What we don't know, however, is whether the opportunities that have opened the door for Android will also open the door for other solutions. We might see an influx of Linux desktops into the enterprise, for example, or the Mac OS making a bigger splash. We might even see an iOS desktop before long. Who knows what other solutions are lurking out there?

Step back and question whether the one-size-fits-all approach to the enterprise desktop is realistic or useful. Windows 8 certainly hasn't had much success. Maybe other alternatives are worth considering. For instance, you can run Android in a VM.

Products such as VirtualBox already let you set up Android in a VM, and Intel is doing something similar with PC Plus, which uses virtualization technologies to run Android inside a Windows setup.

People can use all sorts of devices for emails, texts and tweets, but for many operations, it's hard to beat the processing power and multitasking capabilities of a Windows desktop or laptop. That's not likely to change anytime soon.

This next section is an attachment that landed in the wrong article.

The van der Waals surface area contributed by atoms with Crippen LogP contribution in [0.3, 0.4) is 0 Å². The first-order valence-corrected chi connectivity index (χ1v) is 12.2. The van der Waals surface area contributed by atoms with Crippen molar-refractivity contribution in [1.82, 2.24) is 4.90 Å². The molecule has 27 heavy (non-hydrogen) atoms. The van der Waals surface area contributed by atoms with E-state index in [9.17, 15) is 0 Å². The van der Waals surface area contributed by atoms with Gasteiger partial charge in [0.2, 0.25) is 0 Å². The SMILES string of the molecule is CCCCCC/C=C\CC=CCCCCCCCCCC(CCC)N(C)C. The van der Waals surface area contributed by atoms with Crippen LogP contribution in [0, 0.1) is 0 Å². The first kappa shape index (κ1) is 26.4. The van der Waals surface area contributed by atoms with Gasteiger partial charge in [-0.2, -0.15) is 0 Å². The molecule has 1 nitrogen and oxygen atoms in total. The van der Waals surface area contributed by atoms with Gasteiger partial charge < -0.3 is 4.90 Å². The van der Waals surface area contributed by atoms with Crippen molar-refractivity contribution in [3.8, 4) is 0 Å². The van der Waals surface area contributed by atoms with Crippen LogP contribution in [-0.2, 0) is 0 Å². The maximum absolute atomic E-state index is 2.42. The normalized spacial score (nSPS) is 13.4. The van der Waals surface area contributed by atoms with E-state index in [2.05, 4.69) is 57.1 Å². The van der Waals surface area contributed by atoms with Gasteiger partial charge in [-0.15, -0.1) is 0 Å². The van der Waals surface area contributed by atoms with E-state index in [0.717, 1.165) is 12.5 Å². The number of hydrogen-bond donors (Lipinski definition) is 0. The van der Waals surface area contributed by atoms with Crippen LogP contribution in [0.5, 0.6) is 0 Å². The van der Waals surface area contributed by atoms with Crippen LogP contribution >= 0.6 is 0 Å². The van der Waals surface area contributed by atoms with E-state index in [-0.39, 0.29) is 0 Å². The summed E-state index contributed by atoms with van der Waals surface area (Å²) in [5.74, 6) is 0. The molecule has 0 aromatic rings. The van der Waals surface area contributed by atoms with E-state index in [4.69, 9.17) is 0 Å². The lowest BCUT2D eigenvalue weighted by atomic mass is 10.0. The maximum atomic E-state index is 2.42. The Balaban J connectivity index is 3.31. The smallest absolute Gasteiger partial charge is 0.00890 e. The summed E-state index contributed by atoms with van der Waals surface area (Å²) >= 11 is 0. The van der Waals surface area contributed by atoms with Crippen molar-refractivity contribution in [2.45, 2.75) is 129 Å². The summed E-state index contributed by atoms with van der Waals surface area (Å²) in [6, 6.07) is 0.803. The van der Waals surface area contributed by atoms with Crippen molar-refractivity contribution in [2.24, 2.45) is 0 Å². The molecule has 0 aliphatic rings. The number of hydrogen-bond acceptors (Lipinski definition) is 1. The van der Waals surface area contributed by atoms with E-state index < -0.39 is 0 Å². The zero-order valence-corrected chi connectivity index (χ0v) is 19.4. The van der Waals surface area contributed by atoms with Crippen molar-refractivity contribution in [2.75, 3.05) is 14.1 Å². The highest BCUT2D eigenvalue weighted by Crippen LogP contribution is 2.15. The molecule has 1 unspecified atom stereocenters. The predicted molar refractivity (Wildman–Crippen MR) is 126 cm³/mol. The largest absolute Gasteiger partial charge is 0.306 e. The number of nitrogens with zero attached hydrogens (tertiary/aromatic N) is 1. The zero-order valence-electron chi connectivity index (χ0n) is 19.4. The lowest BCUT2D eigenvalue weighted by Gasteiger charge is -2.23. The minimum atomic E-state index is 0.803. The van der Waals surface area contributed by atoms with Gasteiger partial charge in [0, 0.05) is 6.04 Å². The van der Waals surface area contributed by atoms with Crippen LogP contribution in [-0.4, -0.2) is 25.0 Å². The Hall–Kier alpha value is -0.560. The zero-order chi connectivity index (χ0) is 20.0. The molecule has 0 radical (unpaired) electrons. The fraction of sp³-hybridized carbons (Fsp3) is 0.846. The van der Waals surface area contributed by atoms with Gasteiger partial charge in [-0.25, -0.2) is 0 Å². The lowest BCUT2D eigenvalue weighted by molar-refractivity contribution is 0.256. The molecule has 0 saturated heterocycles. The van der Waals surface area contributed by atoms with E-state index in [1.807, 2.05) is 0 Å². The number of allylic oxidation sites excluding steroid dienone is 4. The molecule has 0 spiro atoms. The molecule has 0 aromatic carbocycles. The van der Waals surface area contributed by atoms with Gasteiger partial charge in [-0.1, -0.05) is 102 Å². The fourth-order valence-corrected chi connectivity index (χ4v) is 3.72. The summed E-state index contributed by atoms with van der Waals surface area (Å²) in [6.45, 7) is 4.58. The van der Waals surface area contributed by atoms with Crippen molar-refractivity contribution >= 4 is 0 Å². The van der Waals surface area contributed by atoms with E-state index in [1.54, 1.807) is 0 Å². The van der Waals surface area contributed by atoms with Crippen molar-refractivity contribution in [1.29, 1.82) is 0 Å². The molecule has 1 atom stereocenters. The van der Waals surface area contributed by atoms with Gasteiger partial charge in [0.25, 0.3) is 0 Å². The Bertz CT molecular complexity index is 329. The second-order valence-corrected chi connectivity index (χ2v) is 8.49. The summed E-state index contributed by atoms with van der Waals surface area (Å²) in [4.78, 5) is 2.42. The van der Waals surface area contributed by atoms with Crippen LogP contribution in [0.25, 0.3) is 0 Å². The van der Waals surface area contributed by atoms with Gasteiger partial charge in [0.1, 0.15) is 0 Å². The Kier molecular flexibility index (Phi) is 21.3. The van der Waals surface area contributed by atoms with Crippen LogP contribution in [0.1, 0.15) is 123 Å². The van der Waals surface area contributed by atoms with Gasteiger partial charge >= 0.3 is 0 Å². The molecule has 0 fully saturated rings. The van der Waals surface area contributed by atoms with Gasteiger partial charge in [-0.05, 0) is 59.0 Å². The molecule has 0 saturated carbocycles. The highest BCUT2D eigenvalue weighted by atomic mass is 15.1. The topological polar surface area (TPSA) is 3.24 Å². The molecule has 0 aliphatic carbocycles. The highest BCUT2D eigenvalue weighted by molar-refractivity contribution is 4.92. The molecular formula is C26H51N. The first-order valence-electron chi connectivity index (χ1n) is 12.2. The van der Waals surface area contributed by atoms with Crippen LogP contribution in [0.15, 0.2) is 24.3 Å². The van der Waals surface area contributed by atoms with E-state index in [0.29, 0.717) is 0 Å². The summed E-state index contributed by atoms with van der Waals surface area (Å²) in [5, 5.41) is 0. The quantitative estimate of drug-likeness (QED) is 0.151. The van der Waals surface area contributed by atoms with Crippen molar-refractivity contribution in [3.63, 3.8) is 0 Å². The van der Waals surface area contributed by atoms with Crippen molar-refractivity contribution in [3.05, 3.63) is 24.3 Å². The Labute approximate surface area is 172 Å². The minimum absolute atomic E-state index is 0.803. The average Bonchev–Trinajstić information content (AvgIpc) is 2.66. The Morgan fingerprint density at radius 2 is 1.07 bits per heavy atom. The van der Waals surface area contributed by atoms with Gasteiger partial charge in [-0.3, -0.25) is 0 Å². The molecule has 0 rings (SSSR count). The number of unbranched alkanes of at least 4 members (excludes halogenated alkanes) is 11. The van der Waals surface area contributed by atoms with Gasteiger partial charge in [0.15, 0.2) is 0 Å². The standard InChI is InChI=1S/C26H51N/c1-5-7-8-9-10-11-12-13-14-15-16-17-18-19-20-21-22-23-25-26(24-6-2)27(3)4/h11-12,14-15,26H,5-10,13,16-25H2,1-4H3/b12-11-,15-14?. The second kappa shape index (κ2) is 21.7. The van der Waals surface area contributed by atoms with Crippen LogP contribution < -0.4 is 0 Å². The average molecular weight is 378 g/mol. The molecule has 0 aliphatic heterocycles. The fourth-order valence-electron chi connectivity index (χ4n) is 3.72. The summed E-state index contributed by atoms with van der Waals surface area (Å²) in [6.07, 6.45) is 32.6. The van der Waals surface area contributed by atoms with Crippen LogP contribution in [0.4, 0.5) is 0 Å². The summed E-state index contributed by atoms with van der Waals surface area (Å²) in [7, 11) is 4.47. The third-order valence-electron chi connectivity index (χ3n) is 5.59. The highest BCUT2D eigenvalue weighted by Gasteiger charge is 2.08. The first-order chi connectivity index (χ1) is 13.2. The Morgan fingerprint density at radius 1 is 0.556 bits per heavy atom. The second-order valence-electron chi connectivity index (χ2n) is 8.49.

Still, the Android PC could become a force to reckon with, for a number of good reasons. The choice between Android desktops and traditional Windows devices is not as black and white as it might first appear. And that choice could become more difficult before enterprises reach their final frontier.

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Are you using or considering Android desktops for your organization?
Purchasing a Chromebox and a $75 Android mini-PC ( for evaluation and possible deployment in some environments.
One of my customers has moved more than 80,000 users to non-Windows devices. A "desktop" is zero-client hardware and a portable is a Chromebook. All access Microsoft and other applications via Citrix. So, while Microsoft continues to play a role on the server side, and the firm still covers user devices with some Microsoft software, such as Office licenses, they use no Windows desktops.